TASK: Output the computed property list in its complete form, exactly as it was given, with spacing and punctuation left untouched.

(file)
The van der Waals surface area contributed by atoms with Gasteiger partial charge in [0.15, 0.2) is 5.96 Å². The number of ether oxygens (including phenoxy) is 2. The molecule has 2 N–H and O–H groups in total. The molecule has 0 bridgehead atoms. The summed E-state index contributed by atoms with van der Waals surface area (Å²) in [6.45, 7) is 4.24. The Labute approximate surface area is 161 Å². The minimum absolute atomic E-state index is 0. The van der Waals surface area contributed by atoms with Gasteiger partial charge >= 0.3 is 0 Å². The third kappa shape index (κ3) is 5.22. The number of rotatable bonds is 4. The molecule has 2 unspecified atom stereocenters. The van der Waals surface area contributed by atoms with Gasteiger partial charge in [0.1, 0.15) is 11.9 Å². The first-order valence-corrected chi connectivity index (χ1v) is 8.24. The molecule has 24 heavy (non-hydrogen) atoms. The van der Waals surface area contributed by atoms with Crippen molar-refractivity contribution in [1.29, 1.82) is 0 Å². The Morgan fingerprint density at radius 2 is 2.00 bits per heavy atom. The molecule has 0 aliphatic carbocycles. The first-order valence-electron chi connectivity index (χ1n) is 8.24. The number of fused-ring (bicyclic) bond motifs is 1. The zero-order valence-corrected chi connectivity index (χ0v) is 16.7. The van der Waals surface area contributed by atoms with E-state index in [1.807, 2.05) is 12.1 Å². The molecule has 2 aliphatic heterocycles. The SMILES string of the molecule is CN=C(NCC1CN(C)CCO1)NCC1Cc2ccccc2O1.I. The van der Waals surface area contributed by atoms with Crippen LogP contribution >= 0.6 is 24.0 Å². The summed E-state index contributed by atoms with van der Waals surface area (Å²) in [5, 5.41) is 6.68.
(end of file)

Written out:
The van der Waals surface area contributed by atoms with Gasteiger partial charge in [0.15, 0.2) is 5.96 Å². The number of ether oxygens (including phenoxy) is 2. The molecule has 2 N–H and O–H groups in total. The molecule has 0 bridgehead atoms. The summed E-state index contributed by atoms with van der Waals surface area (Å²) in [6.45, 7) is 4.24. The Labute approximate surface area is 161 Å². The minimum absolute atomic E-state index is 0. The van der Waals surface area contributed by atoms with Gasteiger partial charge >= 0.3 is 0 Å². The third kappa shape index (κ3) is 5.22. The number of rotatable bonds is 4. The molecule has 2 unspecified atom stereocenters. The van der Waals surface area contributed by atoms with Gasteiger partial charge in [0.1, 0.15) is 11.9 Å². The first-order valence-corrected chi connectivity index (χ1v) is 8.24. The molecule has 24 heavy (non-hydrogen) atoms. The van der Waals surface area contributed by atoms with Crippen molar-refractivity contribution in [1.29, 1.82) is 0 Å². The Morgan fingerprint density at radius 2 is 2.00 bits per heavy atom. The molecule has 0 aliphatic carbocycles. The first-order valence-electron chi connectivity index (χ1n) is 8.24. The number of fused-ring (bicyclic) bond motifs is 1. The zero-order valence-corrected chi connectivity index (χ0v) is 16.7. The van der Waals surface area contributed by atoms with E-state index in [1.807, 2.05) is 12.1 Å². The molecule has 2 aliphatic heterocycles. The SMILES string of the molecule is CN=C(NCC1CN(C)CCO1)NCC1Cc2ccccc2O1.I. The van der Waals surface area contributed by atoms with Crippen LogP contribution >= 0.6 is 24.0 Å². The summed E-state index contributed by atoms with van der Waals surface area (Å²) in [5, 5.41) is 6.68.